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Beer battered halibut: the elusive, quintessential recipe of Alaska. The variations are many, and opinions of how to make it are even more so. Some use rice flour, others use regular flour. Some will use a dark beer, others use cold beer - some go with warm; some fizzy, some flat. Whatever the variation, all will emphatically state theirs is the best.
Meals with Midgi: I can do that: Beer battered halibut tacos 090512 AE 1 Capital City Weekly Beer battered halibut: the elusive, quintessential recipe of Alaska. The variations are many, and opinions of how to make it are even more so. Some use rice flour, others use regular flour. Some will use a dark beer, others use cold beer - some go with warm; some fizzy, some flat. Whatever the variation, all will emphatically state theirs is the best.

Wednesday, September 05, 2012

Story last updated at 9/5/2012 - 1:15 pm

Meals with Midgi: I can do that: Beer battered halibut tacos

Beer battered halibut: the elusive, quintessential recipe of Alaska. The variations are many, and opinions of how to make it are even more so. Some use rice flour, others use regular flour. Some will use a dark beer, others use cold beer - some go with warm; some fizzy, some flat. Whatever the variation, all will emphatically state theirs is the best.

As for me, I never really attempted it. Yes, I grew up in the frying capital of the world, Georgia. Our motto, "You catch it, we'll fry it" was a sampler stitched on pillows in the front parlors of every southern home. However, we didn't fry halibut. We fried catfish and dough balls called hush puppies. Our batter consisted of cornmeal and a little flour. I don't think my mom ever used a beer in her cooking, let alone her frying. Therefore, this whole beer battered halibut was truly a foreign dish.

Then I moved to Juneau. The dish is on the menu of nearly every restaurant in town. It is most commonly served with fries or "chips" and tartar sauce. I've had it dozens of times and each time my husband begs me to learn to make it at home.

I finally rose to the challenge. But, I didn't want to make something standard such as fish and chips. No, I had to go beyond that and really strut my stuff in the kitchen. I'm from the South; we take pride in our frying. So what could I make differently? I had always wanted to make halibut tacos but I didn't want to make something complicated.

Little did I know that they were actually very easy to make indeed. In fact, with a good deep fryer, halibut tacos can be a fairly quick weeknight meal that can perk up an ordinary day.

After a bit of experimenting with batter, temperature and cooking time, I was finally prepared to allow my family to taste my new recipe. Much to my delight they loved them. The batter was golden and crisp and the fish, warm and tender. I paired the tacos with Alex's homemade tortilla chips and it was a South of the Border Feast.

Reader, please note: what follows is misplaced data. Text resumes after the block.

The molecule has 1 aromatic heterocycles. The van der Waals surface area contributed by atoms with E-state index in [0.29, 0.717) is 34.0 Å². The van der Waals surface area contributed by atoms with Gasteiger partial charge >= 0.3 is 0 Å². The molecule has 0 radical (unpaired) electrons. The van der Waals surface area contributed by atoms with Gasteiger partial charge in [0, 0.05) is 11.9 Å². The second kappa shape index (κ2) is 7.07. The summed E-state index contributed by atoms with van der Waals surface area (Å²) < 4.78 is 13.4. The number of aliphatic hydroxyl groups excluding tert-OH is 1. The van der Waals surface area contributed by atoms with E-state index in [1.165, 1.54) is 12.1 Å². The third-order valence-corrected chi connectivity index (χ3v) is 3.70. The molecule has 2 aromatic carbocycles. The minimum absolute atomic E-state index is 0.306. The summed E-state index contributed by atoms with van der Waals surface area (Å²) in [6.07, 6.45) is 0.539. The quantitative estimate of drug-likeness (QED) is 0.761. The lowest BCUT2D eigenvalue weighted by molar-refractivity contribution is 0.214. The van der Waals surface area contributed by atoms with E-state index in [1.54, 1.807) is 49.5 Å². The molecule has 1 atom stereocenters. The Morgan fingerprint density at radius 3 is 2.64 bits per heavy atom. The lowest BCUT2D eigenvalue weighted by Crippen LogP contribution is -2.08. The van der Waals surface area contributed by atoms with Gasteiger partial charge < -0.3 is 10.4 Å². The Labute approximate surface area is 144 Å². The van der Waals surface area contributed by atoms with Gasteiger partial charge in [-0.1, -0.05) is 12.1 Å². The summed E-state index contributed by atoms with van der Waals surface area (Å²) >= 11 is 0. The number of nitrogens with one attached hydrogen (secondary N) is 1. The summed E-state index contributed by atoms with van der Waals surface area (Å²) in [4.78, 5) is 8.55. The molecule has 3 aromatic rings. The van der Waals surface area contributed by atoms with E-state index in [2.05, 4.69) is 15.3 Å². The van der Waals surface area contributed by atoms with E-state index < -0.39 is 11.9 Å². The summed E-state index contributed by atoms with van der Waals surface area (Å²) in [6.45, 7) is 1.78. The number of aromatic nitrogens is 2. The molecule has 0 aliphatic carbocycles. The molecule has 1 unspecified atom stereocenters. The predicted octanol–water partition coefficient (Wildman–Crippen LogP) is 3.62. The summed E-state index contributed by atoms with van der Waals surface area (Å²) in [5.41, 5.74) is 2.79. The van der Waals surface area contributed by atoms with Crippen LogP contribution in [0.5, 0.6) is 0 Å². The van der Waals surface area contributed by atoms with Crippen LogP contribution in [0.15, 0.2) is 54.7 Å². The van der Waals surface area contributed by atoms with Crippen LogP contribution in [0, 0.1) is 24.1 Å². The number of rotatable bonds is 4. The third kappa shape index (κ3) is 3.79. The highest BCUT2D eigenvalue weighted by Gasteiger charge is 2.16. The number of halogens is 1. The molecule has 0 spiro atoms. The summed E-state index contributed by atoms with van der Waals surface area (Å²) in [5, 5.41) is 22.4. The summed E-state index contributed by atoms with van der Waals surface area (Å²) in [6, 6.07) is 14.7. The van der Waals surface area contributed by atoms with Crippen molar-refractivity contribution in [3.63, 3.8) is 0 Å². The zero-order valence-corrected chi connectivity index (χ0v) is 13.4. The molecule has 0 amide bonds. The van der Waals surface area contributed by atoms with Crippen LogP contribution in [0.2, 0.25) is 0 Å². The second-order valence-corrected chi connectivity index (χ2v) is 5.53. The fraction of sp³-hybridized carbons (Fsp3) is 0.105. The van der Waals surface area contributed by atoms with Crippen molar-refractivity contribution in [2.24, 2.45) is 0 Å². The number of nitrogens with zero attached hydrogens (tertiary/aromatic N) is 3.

For some reason, frying halibut was significantly out of my comfort zone, but the kitchen is one place where experimentation is not only encouraged but enthusiastically welcomed.

This week, I present a recipe that is from the desire to please, determination to learn, and creativity to experiment: Beer Batter Halibut Tacos.

Until next time...

Eat and enjoy,

Midgi

BEER BATTER HALIBUT TACOS

4 - 6 cups vegetable or canola oil

½ lb halibut, cut into large cubes

2 cups tempura batter

1½ warm dark beer

1 package shredded coleslaw mix

1 teaspoon chipotle adobe (more if you like it spicier)

1/8 cup sour cream

1 cup prepared coleslaw dressing

10 white corn tortillas

¼ fresh cilantro, lightly chopped

Chili powder

Salt & pepper

Preheat fryer to 375 degrees, or, in large pot pre-heat oil until 375 degrees. Salt & pepper fish cubes, set aside. In large bowl combine tempura batter and beer. Add ½ tablespoon chili powder and ½ teaspoon salt. Mix until well incorporated.

While oil is heating, combine cabbage, slaw dressing, sour cream and chipotle adobe. Mix well and taste for desired spiciness. Start with a little chipotle adobe and add more until it suit your tastes.

Dip fish in prepared batter and gently place into hot oil. Don't over fill the fryer. Allow to cook thoroughly, approximately 7-10 minutes. Turn occasionally to ensure fish is browned on all sides. Remove to plate with paper towels to drain. Sprinkle sea salt and chili powder for additional flavor.

In small skillet, heat oil to 350 degrees. Place corn tortilla in pan and cook until slightly crispy, about 3 -5 minutes. Turn over to ensure both sides are evenly cooked. The goal is to have it still pliable, yet semi-crispy.

To assemble, place coleslaw on shell, fish on top and garnish with fresh cilantro.


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